On a Jagger Tip!
Dane traitors? Pah! Who needs that techno stuff when you could have The Rolling Sly and the Family Stones?
Give Out But Don't Give Up
Scratchin' like a tomcat/Got a monkey on my
back/Got to push and pull/And howl like a
wolf/Drive my Cadillac/I've got medication
honey/I've got wings to fy...('Jailbird')
The Atlantic Story is an otherwise tediously worthy
documentary made unmissable by one single moment,
when Keith Richards asked what he remembers about the
recording of Sticky Fingers'. I don't know, man," he
croaks. But I had this really cool pair of snakeskin boots.
Cut to grainy footage of Muscle Shoals Studios, the
tortured blues of Wild Horses' walling out of the monitors.
As the camera pans across the room we see that Keith is
Indeed wearing a really cool pair of snakeskin boots.
Bobby Gillespie will never find himself in a situation
where all he can remember about making a record is his
footwear of the moment. But, rest assured, he's already
bought himself some snakeskin boots, just in case.
It's easy to smirk at Gillespie's methodical application
to his Rock N' Roll GCSE (Part I: Being A Rolling Stone),
but you have to admire his dedication. Many of the world's
great records are now being made either by dance
technicians whose personalities have been stunted by
studio confinement or by introverted indie loons. But
Bobby's pursuit of old-fashioned hedonism makes him an
idol-in-waiting, a sure-fire recipient of the Brian Jones cross
with Mars Bar clusters, a real-life rock star.
Which Is why, after achieving monolithic success by wholeheartedly embracing
futuristic dance music and making Screamadelica' in 1991, he, Innes, Throbert
and the rest of them have thrown tall in again forfull4ilt, old-school rock.
Only this time, after their first two albums of half-arsed attempts to reproduce the sound of The Byrds, the MC5, Big Star and, of course, the Stones, they've decamped to Memphis to do it properiy. with the aid of veteran Atlantic producer Tom Dowd, the Memphis Horns, the Muscle Shoals rhythm section and George Clinton they've come back with a record apparently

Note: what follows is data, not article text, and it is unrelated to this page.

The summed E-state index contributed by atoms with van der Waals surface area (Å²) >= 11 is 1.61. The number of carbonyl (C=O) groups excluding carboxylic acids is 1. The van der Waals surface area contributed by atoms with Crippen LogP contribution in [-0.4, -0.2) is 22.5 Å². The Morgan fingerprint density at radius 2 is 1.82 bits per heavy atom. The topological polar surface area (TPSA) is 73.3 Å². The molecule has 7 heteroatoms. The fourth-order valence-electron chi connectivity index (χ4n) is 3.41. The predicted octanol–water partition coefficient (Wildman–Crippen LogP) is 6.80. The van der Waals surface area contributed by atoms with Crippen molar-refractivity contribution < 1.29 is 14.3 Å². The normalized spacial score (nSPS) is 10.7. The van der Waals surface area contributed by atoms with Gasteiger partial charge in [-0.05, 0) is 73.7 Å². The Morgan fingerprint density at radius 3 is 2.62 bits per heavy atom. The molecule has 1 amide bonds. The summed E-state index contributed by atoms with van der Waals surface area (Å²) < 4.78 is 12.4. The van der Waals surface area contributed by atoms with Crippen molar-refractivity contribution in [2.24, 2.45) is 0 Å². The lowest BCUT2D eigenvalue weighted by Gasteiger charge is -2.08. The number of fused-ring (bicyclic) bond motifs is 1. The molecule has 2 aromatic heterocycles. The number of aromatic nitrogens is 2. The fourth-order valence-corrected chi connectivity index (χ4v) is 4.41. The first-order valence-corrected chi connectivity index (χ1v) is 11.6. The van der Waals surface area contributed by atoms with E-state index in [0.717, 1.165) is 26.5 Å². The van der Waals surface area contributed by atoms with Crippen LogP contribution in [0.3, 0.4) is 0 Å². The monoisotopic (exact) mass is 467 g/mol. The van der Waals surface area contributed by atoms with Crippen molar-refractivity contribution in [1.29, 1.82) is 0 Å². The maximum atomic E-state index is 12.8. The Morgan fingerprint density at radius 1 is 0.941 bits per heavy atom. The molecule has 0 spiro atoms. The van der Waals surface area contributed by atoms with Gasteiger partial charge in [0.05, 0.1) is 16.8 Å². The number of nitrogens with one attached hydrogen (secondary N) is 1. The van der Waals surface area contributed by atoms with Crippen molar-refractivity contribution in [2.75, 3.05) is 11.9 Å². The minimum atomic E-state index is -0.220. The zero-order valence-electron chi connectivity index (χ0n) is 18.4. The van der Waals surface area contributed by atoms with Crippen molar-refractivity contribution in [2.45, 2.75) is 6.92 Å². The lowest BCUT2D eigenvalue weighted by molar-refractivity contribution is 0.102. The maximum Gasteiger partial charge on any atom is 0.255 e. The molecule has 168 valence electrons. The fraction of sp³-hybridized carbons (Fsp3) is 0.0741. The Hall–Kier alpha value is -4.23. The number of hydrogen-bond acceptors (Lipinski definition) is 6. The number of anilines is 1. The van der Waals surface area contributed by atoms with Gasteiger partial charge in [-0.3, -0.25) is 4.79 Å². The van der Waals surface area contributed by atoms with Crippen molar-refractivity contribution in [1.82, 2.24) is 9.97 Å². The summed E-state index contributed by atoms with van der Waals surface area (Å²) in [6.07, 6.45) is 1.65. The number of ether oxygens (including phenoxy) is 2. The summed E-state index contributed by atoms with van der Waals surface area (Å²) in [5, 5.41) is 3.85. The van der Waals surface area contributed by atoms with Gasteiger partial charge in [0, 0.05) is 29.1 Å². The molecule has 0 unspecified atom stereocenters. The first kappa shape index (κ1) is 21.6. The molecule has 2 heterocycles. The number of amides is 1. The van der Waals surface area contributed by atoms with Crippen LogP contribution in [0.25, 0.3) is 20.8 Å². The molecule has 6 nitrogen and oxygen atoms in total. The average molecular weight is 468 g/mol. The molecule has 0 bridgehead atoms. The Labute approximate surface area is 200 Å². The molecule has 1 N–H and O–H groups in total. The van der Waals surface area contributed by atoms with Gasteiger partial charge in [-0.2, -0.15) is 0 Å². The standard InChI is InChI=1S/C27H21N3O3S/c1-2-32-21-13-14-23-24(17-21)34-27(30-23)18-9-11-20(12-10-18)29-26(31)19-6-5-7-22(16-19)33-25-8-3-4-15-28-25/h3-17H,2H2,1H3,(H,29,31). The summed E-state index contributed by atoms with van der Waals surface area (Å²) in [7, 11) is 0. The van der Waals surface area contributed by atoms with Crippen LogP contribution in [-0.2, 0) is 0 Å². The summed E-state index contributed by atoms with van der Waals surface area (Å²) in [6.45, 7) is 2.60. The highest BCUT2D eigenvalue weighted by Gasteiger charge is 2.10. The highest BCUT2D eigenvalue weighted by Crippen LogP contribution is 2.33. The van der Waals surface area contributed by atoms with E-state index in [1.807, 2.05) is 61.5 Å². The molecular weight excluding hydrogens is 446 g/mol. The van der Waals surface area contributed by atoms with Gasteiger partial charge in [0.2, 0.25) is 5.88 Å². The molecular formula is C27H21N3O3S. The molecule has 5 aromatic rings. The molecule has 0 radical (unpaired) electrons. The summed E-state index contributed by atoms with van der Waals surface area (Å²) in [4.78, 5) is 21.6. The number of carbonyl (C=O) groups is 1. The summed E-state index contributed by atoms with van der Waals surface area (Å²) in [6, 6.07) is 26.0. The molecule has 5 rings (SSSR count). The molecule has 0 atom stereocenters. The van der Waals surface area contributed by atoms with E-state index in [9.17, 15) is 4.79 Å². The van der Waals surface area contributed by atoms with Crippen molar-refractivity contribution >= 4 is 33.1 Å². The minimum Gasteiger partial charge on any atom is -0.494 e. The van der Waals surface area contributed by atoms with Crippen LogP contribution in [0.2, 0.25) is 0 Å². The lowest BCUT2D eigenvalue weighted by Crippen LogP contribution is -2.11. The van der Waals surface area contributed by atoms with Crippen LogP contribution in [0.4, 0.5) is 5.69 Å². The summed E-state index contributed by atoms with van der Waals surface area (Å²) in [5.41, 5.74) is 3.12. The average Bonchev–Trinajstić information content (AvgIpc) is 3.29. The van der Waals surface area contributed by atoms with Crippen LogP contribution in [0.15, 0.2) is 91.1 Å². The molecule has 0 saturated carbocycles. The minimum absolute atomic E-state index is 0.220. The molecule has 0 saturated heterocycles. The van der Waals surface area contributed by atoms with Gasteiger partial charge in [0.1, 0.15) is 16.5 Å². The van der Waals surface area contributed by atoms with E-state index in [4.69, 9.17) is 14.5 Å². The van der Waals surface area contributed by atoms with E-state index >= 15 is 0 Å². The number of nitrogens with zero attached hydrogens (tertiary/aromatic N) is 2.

made by The Rolling Sly And The Family Stones. It is uniquely, tremendously,
fabulously derivative - in the best possible way.
If Rocks' has already convinced you that the new-
model Scream are despicable dance traitors, then the rest
of this album will only confirm it. If not, to begin with, the
things you'll play over and over again are the things that
have all the demented swagger of the best records Mick
and Keefnever made. 'Jailbird' is Rocks' only better. It's a
recording so perfectly rightthat you'll be convinced you
must have written away for it and constructed it to your own
specifications from a small ad in the back of The Sunday
Express. Build your own rock record kit Includes the
words 'Cadillac', medication', the phrase walk-it-like-you-
talk-it', an optional call-and-return chorus and a blistering
KeefRiff(TM)... The album opener, 'Jailbird' kicks off with
one of the great false starts of all time, a live hip hop drum
beat recorded just so quietly that you'll have jacked up the
volume at precisely the point it stops and the real thing
starts - all tearing chords, wailing female choruses and
howling rock cliches.
But there's a lot more to Give Out...' than that. There
are, for instance, the gorgeous country-rock ballads which
borrow from the other half of the Stones' repertoire, like
the burned-junkie and pedal-steel paean 'Big Jet Plane', or
slow-burning raw soul of Denise Johnson's solo effort,
Free'. Then there's Struttin". This is the George Clinton-
mixed doodle 'Funky Jam' - the weakest track here -
remodel led extensively by Paul Weller co-conspirator
Brendan Lynch. Not a remix in the Weatherall sense, of
course - where everything is stripped out and streamlined
for the dancefloor- but a bizarre and fantastic sprawl
which, in keeping with the rest of the album, takes